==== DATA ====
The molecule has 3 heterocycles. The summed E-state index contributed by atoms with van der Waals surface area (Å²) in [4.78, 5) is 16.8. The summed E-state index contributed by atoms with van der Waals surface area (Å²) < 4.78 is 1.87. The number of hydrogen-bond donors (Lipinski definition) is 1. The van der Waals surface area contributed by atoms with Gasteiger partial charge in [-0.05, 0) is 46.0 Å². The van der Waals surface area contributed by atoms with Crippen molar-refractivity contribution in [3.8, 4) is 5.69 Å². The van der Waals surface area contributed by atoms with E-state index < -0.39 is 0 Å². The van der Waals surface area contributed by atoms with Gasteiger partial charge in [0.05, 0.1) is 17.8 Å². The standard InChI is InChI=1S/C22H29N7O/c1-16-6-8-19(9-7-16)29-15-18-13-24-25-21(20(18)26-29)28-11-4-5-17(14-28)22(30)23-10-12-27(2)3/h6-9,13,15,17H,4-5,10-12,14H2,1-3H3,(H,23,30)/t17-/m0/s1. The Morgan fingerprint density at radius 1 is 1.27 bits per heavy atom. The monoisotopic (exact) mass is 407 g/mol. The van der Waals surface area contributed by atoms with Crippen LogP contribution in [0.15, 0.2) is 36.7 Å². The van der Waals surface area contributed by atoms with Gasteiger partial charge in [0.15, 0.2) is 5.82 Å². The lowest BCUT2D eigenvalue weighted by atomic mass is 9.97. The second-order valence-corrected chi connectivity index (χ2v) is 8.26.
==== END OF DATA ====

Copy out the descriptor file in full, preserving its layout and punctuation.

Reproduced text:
The molecule has 3 heterocycles. The summed E-state index contributed by atoms with van der Waals surface area (Å²) in [4.78, 5) is 16.8. The summed E-state index contributed by atoms with van der Waals surface area (Å²) < 4.78 is 1.87. The number of hydrogen-bond donors (Lipinski definition) is 1. The van der Waals surface area contributed by atoms with Gasteiger partial charge in [-0.05, 0) is 46.0 Å². The van der Waals surface area contributed by atoms with Crippen molar-refractivity contribution in [3.8, 4) is 5.69 Å². The van der Waals surface area contributed by atoms with E-state index < -0.39 is 0 Å². The van der Waals surface area contributed by atoms with Gasteiger partial charge in [0.05, 0.1) is 17.8 Å². The standard InChI is InChI=1S/C22H29N7O/c1-16-6-8-19(9-7-16)29-15-18-13-24-25-21(20(18)26-29)28-11-4-5-17(14-28)22(30)23-10-12-27(2)3/h6-9,13,15,17H,4-5,10-12,14H2,1-3H3,(H,23,30)/t17-/m0/s1. The Morgan fingerprint density at radius 1 is 1.27 bits per heavy atom. The monoisotopic (exact) mass is 407 g/mol. The van der Waals surface area contributed by atoms with Crippen LogP contribution in [0.15, 0.2) is 36.7 Å². The van der Waals surface area contributed by atoms with Gasteiger partial charge in [0.15, 0.2) is 5.82 Å². The lowest BCUT2D eigenvalue weighted by atomic mass is 9.97. The second-order valence-corrected chi connectivity index (χ2v) is 8.26.